(Not) Keeping It In The Family: 3 Reasons Why Cross-Brand Engine Swaps Make So Much Sense
In some automotive circles, it's considered heretical to even talk about going outside the mother brand for any type of significant parts replacement. This is particularly true of engine swaps. While no one would bat an eye at dropping an LS V8 in a classic C10 pickup, for example, there are purists out there who foam at the mouth at the thought of stuffing a small block Chevrolet under the hood of an otherwise period-correct Pontiac Firebird, despite them both being GM stablemates.
The thing is, there are often compelling reasons to raise one's gaze above the mechanicals offered by the badge on the hood and seek out a competitor's solution to the same problem. Engine swaps that cross company lines often make a lot of sense, and almost always grab attention, which makes them increasingly common among builders unfazed by the occasional side-eye.
Let's take a look at the 3 most compelling reasons to mix automotive DNA when choosing an engine swap candidate.
Unless you're running a high end shop or staging a garage-based reality show where there's more shouting than actual wrenching, budget is a typical concern for any engine swap project.
How much a motor transplant costs is usually a function of two things. The first is availability—the more common a power plant is, the cheaper it will be to purchase. This is one of the primary reasons so many LS swaps feature 5.3-liter and 6.0-liter iron block motors sourced from the millions of General Motors trucks and SUVs sold throughout the 2000s. They are inexpensive to buy and easy to locate.
This is also a driver for almost every import out there that features a power plant from a domestic, or even Japanese market competitor. Typically, when a Datsun or Nissan is outfitted with an LS or a 2JZ instead of an RB26, it's not for shock value—it's because Skyline engines are significantly more expensive to purchase, and much harder to locate in good condition.
The second limiting factor when it comes to paying for a swap is the complexity of the installation itself. Why do so many hot rods have Gen I-II small block Chevrolet engines under the hood? It's because not only are SBCs plentiful on the ground (they were GM's go-to V8 before the Gen III LS appeared on the scene), but in carbureted form they require no electronics to control, and feature a relatively compact form factor that allows them to fit into almost any platform with very little modification.
Turbocharged engines with all of their associated plumbing, dual-overhead cam designs with wide cylinder heads, and inline engines with their long blocks? Not nearly as simple to engineer a swap for, consequently driving up the price of a project.
2. Parts Availability
Anyone who's owned a limited-production vehicle knows the trials and tribulations of trying to locate uncommon parts. When choosing an engine for a swap, why would you want to subject yourself to the same kind of hassle? The coolest drivetrain in the world isn't going to do you much good if it has to sit in the shop for weeks at a time waiting for far-away parts to arrive in the mail every time something breaks or needs to be replaced.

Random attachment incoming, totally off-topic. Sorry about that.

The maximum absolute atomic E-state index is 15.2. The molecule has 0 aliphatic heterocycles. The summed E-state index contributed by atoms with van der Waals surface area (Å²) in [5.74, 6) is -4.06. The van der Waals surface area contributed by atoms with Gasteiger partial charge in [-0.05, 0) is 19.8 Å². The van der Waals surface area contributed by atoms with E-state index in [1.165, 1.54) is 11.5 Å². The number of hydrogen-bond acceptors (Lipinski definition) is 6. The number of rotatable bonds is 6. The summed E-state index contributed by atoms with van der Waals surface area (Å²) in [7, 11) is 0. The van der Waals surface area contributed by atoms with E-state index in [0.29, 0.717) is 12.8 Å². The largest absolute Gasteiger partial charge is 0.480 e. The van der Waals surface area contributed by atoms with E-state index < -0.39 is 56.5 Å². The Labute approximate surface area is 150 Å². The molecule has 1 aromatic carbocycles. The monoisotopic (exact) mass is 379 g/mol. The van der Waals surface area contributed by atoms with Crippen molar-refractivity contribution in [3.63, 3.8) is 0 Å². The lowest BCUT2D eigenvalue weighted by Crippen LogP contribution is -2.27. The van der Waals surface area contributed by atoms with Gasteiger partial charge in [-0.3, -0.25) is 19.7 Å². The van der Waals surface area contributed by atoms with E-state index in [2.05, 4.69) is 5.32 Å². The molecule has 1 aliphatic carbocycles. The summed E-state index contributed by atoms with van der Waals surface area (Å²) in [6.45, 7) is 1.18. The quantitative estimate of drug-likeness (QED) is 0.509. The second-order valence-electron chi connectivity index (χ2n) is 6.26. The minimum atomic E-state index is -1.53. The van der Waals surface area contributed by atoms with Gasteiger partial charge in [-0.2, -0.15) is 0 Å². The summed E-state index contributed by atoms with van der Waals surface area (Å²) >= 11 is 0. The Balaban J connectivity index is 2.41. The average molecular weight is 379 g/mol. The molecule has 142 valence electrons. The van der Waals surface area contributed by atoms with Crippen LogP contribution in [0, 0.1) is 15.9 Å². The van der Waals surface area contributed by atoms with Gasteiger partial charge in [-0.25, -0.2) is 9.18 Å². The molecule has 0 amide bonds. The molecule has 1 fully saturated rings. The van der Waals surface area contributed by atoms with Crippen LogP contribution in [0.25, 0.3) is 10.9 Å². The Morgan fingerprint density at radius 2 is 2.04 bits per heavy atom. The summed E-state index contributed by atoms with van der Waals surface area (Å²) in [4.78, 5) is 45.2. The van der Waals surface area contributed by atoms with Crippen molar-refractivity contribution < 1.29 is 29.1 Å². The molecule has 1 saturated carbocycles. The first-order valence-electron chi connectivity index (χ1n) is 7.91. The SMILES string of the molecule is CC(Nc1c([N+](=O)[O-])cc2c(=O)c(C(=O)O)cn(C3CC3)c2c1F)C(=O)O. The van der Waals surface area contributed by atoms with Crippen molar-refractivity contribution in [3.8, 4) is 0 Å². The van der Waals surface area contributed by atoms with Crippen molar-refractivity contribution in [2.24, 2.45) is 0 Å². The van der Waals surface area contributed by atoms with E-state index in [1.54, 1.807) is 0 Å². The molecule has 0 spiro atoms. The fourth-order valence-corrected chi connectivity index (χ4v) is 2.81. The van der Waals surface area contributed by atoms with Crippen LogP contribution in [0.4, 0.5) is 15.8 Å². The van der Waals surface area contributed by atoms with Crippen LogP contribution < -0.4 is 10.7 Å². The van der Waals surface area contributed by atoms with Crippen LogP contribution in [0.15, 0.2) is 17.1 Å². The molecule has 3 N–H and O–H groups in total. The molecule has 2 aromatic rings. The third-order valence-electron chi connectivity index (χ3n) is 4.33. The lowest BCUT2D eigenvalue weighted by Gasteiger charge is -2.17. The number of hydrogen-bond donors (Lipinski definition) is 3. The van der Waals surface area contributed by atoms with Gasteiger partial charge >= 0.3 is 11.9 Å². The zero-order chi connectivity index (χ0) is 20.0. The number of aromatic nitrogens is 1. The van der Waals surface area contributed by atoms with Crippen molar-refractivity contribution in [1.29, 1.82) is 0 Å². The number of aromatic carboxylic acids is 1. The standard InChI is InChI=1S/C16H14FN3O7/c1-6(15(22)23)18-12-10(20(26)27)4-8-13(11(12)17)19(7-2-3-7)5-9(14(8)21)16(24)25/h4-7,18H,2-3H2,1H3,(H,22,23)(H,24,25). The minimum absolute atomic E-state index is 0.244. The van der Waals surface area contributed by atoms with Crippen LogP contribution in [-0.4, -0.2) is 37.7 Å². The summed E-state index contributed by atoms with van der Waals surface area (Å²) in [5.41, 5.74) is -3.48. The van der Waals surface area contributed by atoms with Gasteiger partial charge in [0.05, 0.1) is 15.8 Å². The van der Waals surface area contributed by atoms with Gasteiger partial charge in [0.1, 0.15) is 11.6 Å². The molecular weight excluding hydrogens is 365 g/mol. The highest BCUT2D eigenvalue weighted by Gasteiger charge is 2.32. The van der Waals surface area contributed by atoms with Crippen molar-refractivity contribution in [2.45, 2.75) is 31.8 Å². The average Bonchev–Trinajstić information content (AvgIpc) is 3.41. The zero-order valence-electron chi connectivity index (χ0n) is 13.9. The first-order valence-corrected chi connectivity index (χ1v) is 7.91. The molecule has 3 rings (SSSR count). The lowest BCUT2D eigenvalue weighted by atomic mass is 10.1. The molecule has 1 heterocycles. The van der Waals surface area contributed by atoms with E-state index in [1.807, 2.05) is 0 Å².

Parts availability is often linked to the area of the world where the vehicle in question resides. Historically, American builders have had excellent access to pushrod V8s, Europeans to high-revving, small-displacement four-cylinder engines and Japanese shops a range of turbocharged options. These were the most common performance engines available in their respective markets, and as such there is strong aftermarket and factory parts support for them in those areas, as well as high number of donor vehicles.
Hollywood offers us a perfect example of exactly this kind of swap. In 'Fast and Furious: Tokyo Drift," the main character wins the climactic final drift battle behind the wheel of a 1967 Ford Mustang outfitted with an RB26 engine. In America, it would be a challenge to replace a Ford V8 with a twin-turbo six, but in Japan, where the movie takes place, it's far easier to source a Nissan motor and all the parts necessary to build it for power than it would be to stay true Ford blue. Think of it as the counterpoint to the Datsun example in the previous section.
Almost every engine out there can be tuned for more power. Forced induction, increased displacement, better breathing and trick exhaust setups can be custom-fabricated for any motor, as long as you don't mind spending the money.
At a certain point, however, it simply stops making sense. Why dump a truckload of cash into a factory-correct engine when a swap to another brand will provide the same grunt at a third of the cost? This is the ethos behind a thousand LS swaps—cheap, reliable power, regardless of where the engine ends up.
Although this might seem like the same argument as the first two points, it's actually coming from a different angle. Earlier, we argued that an import owner might install a domestic motor because it was simply more available than an OEM choice, or because it has better local parts support. Here, we're explaining why someone would choose a swap instead of building their existing engine for more power.
Some of the most common cases are found in the drag racing world. Take Fox-platform Mustangs, where turbocharged LS V8 swaps have become increasingly popular. Is this because it's impossible to build the stock 5.0 pushrod engine that these cars came with, or that Ford options such as the 5.0 Coyote DOHC are unavailable? No—it's because the dollars-to-performance ratio is in favor of the Chevy-sourced power plant.
Sometimes, an engine swap can be a soul-searching decision. Click here for a deep dive into the 'to swap or not to swap' question.